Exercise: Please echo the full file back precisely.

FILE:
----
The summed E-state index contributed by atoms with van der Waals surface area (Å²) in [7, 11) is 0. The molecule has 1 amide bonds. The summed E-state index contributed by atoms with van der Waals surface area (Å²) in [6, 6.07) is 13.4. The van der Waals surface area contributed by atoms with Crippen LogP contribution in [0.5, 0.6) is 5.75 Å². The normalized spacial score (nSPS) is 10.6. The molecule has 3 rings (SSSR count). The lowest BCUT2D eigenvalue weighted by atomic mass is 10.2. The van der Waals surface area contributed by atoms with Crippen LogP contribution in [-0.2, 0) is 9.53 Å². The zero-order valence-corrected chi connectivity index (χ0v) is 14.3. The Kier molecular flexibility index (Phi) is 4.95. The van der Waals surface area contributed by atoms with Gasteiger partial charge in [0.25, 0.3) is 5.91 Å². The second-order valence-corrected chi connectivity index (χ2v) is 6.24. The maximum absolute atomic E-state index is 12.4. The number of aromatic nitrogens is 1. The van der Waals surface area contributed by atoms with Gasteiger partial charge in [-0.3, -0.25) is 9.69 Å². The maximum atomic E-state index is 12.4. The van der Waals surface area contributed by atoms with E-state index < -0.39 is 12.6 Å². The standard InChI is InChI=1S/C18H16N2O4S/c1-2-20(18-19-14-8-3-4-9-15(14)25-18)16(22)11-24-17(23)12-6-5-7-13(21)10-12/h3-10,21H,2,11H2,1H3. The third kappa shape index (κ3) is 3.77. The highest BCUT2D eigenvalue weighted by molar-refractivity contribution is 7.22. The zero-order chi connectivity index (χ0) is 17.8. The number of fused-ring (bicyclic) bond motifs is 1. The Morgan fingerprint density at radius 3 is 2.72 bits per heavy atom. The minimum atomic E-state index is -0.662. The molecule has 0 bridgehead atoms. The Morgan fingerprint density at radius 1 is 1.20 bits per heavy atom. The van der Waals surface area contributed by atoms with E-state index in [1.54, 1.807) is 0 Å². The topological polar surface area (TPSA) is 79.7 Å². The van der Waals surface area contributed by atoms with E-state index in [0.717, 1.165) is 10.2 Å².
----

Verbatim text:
The summed E-state index contributed by atoms with van der Waals surface area (Å²) in [7, 11) is 0. The molecule has 1 amide bonds. The summed E-state index contributed by atoms with van der Waals surface area (Å²) in [6, 6.07) is 13.4. The van der Waals surface area contributed by atoms with Crippen LogP contribution in [0.5, 0.6) is 5.75 Å². The normalized spacial score (nSPS) is 10.6. The molecule has 3 rings (SSSR count). The lowest BCUT2D eigenvalue weighted by atomic mass is 10.2. The van der Waals surface area contributed by atoms with Crippen LogP contribution in [-0.2, 0) is 9.53 Å². The zero-order valence-corrected chi connectivity index (χ0v) is 14.3. The Kier molecular flexibility index (Phi) is 4.95. The van der Waals surface area contributed by atoms with Gasteiger partial charge in [0.25, 0.3) is 5.91 Å². The second-order valence-corrected chi connectivity index (χ2v) is 6.24. The maximum absolute atomic E-state index is 12.4. The number of aromatic nitrogens is 1. The van der Waals surface area contributed by atoms with Gasteiger partial charge in [-0.3, -0.25) is 9.69 Å². The maximum atomic E-state index is 12.4. The van der Waals surface area contributed by atoms with E-state index < -0.39 is 12.6 Å². The standard InChI is InChI=1S/C18H16N2O4S/c1-2-20(18-19-14-8-3-4-9-15(14)25-18)16(22)11-24-17(23)12-6-5-7-13(21)10-12/h3-10,21H,2,11H2,1H3. The third kappa shape index (κ3) is 3.77. The highest BCUT2D eigenvalue weighted by molar-refractivity contribution is 7.22. The zero-order chi connectivity index (χ0) is 17.8. The number of fused-ring (bicyclic) bond motifs is 1. The Morgan fingerprint density at radius 3 is 2.72 bits per heavy atom. The minimum atomic E-state index is -0.662. The molecule has 0 bridgehead atoms. The Morgan fingerprint density at radius 1 is 1.20 bits per heavy atom. The van der Waals surface area contributed by atoms with E-state index in [1.54, 1.807) is 0 Å². The topological polar surface area (TPSA) is 79.7 Å². The van der Waals surface area contributed by atoms with E-state index in [0.717, 1.165) is 10.2 Å².